“A call to arms”: how many women work in transport?

Posted: 10 April 2024 | | No comments yet

Women in Transport have published their groundbreaking survey on women in the industry and the reforms the sector must undertake.

women in transport

The Women in Transport survey has produced some revealing statistics on the number of women in the transport industry.

Even though it has been acknowledged for some time that women in the transport and rail sector are mostly a minority, WIT’s report, undertaken by WORK180, lays bare the gender disparity in the sector.

68 transport organisations took part in the survey, as well as 4 organisations from WORK180’s database. Most of the companies registered were SMEs, often with under 250 employees.

While creating the database for the survey, WIT reported that they received several emails and phone calls from organisations, explicitly expressing their reluctance to participate in the research, reporting that some feared that they would be benchmarked.

Sue Terpilowski, OBE Project Lead for the Equity Index, commented: “The Women in Transport Equity Index exposes the uncomfortable truths the industry is facing. It’s not just a report; it’s a call to arms. We cannot allow gender inequality to persist in a sector pivotal to our nation’s growth and economy.”

This is where the number crunching starts. Only 22.80% of employees in the rail industry identify as women, and 52.40% of those individuals work in non-transport roles, such as HR, admin, marketing, and finance.

In addition, 58% of organisations admit to an 11% or more gender pay gap, and 54% lack any kind of formal targets or schemes to rectify the gender imbalance.

While 59% offer no support to primary carers, including paid parental leave, on a more positive note, 94% of organisations are open to flexible working.

Ruth Cadbury MP, Chair of the All-Party Parliamentary Group for Women in Transport, said: “It’s fair to say that the Transport sector has a very male-dominated workforce, and that needs to change both for those working in the sector and those who use it. The Equity Index is an important tool in that journey, as we will only know success if we can measure it. I therefore welcome the launch of this report and its recommendations.”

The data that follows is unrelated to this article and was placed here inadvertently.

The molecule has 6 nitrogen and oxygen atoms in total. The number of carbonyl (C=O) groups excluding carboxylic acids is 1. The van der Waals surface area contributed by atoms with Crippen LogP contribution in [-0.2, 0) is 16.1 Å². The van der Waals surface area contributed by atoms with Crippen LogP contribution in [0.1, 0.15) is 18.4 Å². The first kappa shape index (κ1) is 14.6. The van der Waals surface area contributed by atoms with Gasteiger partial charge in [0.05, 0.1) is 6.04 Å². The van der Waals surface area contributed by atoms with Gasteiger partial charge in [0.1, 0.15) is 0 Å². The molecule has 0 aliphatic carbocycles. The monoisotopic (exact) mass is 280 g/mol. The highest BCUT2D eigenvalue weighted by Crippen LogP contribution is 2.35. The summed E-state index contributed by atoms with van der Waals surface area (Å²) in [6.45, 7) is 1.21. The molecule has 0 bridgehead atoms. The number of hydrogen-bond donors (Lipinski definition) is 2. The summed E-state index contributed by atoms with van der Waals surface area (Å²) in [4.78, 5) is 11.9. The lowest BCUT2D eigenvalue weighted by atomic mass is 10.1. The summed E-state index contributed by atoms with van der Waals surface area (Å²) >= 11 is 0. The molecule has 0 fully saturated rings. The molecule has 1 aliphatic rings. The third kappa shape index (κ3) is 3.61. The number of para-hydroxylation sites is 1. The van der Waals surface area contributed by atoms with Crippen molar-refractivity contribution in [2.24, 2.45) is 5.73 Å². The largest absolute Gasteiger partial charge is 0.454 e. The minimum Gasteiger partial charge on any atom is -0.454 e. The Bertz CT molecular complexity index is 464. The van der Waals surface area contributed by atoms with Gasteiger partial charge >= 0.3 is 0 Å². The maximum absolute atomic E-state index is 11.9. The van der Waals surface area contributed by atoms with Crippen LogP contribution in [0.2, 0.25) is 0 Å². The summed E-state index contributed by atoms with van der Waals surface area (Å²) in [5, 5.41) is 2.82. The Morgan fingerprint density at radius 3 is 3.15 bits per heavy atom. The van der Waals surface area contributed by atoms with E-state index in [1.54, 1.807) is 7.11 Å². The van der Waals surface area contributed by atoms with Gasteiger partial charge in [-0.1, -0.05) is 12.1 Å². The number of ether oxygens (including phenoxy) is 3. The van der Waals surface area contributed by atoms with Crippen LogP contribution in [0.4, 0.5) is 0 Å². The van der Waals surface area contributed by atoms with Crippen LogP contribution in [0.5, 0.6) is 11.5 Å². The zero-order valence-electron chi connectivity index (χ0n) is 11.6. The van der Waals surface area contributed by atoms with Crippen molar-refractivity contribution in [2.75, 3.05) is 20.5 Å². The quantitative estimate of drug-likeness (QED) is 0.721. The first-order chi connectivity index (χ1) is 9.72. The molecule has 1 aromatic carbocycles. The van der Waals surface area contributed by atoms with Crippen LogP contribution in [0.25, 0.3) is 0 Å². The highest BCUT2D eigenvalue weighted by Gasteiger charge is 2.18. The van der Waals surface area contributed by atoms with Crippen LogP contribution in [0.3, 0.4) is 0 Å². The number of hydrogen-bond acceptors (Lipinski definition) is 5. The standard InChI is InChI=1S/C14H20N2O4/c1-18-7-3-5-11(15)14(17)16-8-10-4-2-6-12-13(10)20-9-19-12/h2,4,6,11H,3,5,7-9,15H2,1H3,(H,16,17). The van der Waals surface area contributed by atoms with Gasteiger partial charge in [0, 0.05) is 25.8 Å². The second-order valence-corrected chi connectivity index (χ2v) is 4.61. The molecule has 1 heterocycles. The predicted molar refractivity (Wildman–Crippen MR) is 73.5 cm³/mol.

What are the next steps to improve this situation?

Women in Transport released a list of recommendations, for ‘immediate action’:

  • ‘Conduct regular reviews of the gender pay gap within your organisation and develop a meaningful and deliverable action plan.’
    • A possible example of how this could aid numbers of women in the sector could be that with equal pay, women looking for a career in transport or rail might be more interested in the opportunities available, making them more likely to apply for such positions. More women could be actively applying for a career in rail.
  • ‘Implement best practices for delivering internal promotions that mean there are more women in senior decision-making roles, with a particular focus on transport-related roles’
    • With women in decision-making roles in the transport sector, a greater diversity of opinions would naturally be considered, ultimately leading to a product (MaaS) which would benefit more of the public.
  • ‘Support sector-wide initiatives for cultivating and empowering women in leadership positions’
  • ‘Review policies relating to parental leave’
    • By creating a parent-friendly work environment, more employees are likely to stay in the position. Greater retention of talent would mean less money spent on training and advertising jobs. Make transport a sector for everyone, regardless of their stage of life.
  • ‘Build upon good work in developing flexible working by working with women to ensure what you do reflects their needs and makes your organisation a better work place’

Sonya Byers, CEO of Women in Transport, said, “Our report is a wake-up call. The UK transport sector needs urgent and drastic changes to become a beacon of gender equity. It’s time for the sector to move beyond lip service and embrace transformative actions for a fair and inclusive future. This can only be achieved through cross-sector collaboration”.

The clear message that runs throughout the report is that the transport sector must take immediate action. By not having half of the population represented in the transport workforce, half of their views and perspectives are being ignored, hence the product will not appeal to half the population.

Click the link here to read the full report in pdf format.

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